Last Thursday night, Republican State Executive Committee Member and small business owner Jonathan Barbee gathered with family and friends at the Alabama Republican Party headquarters where he formally qualified to run for Place 2 on the Public Service Commission.
Barbee’s qualifying hardly came as any surprise. He announced his candidacy last August and has traveled to over 30 counties and almost 40,000 miles campaigning for the office since then.
“I’ve met with thousands of people across our great state and the one main concern they have is keeping their jobs,” Barbee said in a statement. “I pledge to fight the liberal environmental groups threatening our state and our jobs. We must secure Alabama jobs and use the Public Service Commission office as a recruiting tool for new business. Keeping our utility rates low, developing our railroads, and making sure our highways are safe will attract more industry. I pledge to continue Alabama’s positive relationship with small businesses and protect them from sky rocketing utility rates.”
Barbee, 34, lives in Trussville, Ala., where he is the Executive Producer at Media Works Communications, a firm he founded in 1997. He also serves on the boards of directors for Kid One Transport and The Educational Arts Foundation. Barbee is currently engaged to Joanne Sellers of Tuscaloosa.
The Republican primary for the PSC will be held on June 3, and the general election will take place on Nov. 4, 2014.
Dothan resident and small business owner, Bobby Lewis, qualified with the Alabama Republican Party last Friday as a candidate for State House District 85. Known locally as “The Mater Man,” Lewis runs a family farm and owns Bobby Lewis Auction and Real Estate.
“My goal is to make our district pro-growth, focusing on bringing in industrial and economic development,” Lewis said in a statement to Sweet Home Politics. “I don’t want to just talk about transparency and being available to my constituents, I want to make a plan now that puts those actions in motion. Town hall style meetings to discuss the upcoming bills in the legislature and opportunities for the constituents to ask questions and express concerns is a great start, one in which we can open up communication between the voters and the elected officials.”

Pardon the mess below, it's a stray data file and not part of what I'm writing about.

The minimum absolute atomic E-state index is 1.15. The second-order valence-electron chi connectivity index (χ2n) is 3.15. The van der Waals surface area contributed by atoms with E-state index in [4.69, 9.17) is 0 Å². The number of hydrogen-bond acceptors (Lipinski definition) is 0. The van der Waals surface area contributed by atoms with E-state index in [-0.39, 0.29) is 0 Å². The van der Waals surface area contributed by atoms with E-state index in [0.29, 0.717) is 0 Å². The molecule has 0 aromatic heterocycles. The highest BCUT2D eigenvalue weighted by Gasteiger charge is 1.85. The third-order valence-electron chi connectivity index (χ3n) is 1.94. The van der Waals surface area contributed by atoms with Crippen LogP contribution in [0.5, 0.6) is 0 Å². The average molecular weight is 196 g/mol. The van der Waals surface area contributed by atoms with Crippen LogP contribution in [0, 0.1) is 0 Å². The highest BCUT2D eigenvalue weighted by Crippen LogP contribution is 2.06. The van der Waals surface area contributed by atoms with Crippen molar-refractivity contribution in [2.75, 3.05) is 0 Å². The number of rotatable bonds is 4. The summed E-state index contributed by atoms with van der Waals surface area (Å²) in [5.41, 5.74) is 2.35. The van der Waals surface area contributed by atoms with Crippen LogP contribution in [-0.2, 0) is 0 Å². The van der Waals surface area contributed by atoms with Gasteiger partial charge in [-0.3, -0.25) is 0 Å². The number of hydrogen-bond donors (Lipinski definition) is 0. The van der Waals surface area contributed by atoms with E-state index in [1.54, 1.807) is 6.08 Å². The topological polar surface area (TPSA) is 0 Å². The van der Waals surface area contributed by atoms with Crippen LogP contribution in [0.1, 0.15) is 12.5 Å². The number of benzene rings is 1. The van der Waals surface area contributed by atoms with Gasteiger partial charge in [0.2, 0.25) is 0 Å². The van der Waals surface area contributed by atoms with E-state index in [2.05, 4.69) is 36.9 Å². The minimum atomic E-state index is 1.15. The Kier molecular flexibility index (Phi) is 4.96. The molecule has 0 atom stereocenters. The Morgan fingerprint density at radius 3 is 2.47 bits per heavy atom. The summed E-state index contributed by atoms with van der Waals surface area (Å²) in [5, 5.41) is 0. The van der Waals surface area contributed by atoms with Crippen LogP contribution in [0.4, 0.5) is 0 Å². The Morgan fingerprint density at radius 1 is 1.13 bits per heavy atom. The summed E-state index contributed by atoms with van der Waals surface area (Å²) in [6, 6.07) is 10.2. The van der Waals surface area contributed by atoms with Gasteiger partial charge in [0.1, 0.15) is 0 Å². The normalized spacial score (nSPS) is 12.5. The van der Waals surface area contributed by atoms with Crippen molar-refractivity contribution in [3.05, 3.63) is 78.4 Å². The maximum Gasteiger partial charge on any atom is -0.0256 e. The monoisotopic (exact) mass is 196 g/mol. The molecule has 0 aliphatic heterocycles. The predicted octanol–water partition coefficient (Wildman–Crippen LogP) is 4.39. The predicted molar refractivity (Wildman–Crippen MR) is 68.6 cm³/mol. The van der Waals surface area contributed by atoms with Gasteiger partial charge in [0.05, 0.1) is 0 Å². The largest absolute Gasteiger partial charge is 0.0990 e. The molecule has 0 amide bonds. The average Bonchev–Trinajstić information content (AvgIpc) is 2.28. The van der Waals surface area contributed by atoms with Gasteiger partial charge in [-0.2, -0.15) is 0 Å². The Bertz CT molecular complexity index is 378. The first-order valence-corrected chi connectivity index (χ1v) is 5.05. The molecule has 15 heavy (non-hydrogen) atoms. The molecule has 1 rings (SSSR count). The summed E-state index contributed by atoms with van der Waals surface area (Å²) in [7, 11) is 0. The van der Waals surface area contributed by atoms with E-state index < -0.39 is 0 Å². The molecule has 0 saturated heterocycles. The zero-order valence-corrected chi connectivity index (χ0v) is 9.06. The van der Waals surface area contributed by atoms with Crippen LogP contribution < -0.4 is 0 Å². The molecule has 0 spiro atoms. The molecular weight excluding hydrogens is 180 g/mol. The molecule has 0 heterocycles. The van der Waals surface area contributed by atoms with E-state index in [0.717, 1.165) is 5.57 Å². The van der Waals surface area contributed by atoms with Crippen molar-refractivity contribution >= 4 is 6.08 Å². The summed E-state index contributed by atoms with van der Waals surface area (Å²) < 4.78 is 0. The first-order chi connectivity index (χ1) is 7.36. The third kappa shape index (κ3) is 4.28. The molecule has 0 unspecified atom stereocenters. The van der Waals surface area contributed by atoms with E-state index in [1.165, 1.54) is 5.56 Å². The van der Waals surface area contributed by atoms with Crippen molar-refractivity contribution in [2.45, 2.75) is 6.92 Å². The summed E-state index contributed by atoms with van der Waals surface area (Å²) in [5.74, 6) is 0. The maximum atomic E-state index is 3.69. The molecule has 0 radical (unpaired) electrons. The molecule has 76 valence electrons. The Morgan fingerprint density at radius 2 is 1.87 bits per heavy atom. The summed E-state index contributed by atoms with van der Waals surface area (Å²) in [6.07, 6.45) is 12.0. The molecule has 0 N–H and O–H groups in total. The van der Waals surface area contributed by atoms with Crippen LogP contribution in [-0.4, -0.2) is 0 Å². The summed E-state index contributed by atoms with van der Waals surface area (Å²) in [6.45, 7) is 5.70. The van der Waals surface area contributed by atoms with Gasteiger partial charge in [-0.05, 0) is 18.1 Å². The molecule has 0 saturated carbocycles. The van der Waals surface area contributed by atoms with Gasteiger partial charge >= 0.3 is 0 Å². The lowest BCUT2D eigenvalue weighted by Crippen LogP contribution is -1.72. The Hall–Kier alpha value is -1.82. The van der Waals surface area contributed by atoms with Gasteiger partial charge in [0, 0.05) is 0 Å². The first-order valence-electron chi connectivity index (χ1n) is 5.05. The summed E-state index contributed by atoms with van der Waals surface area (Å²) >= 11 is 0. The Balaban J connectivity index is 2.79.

Lewis went on to say that, as a father of a college student, he has listened to his daughter’s thoughts on the local economy.
“Her biggest concern after graduation is finding a good paying job that utilizes her hard earned college degree,” he said.
Lewis stated he plans to make job creation a focus of his campaign.
“Know this, young people: I have heard your concerns about the job market,” he said. “I want to help make District 85 more appealing to you … I want you to feel comfortable to put down your roots.”
Lewis has served on the ALGOP State Executive Committee and is an active member of the Houston County Executive Committee, a Dothan Civitan and a former Dothan Jaycee. He plans to use a business approach when governing.
“I want to bring my business experience to the statehouse, bringing with it a common sense approach to government. Less is more. You don’t need the government telling you how to run your life, your home, and your finances.”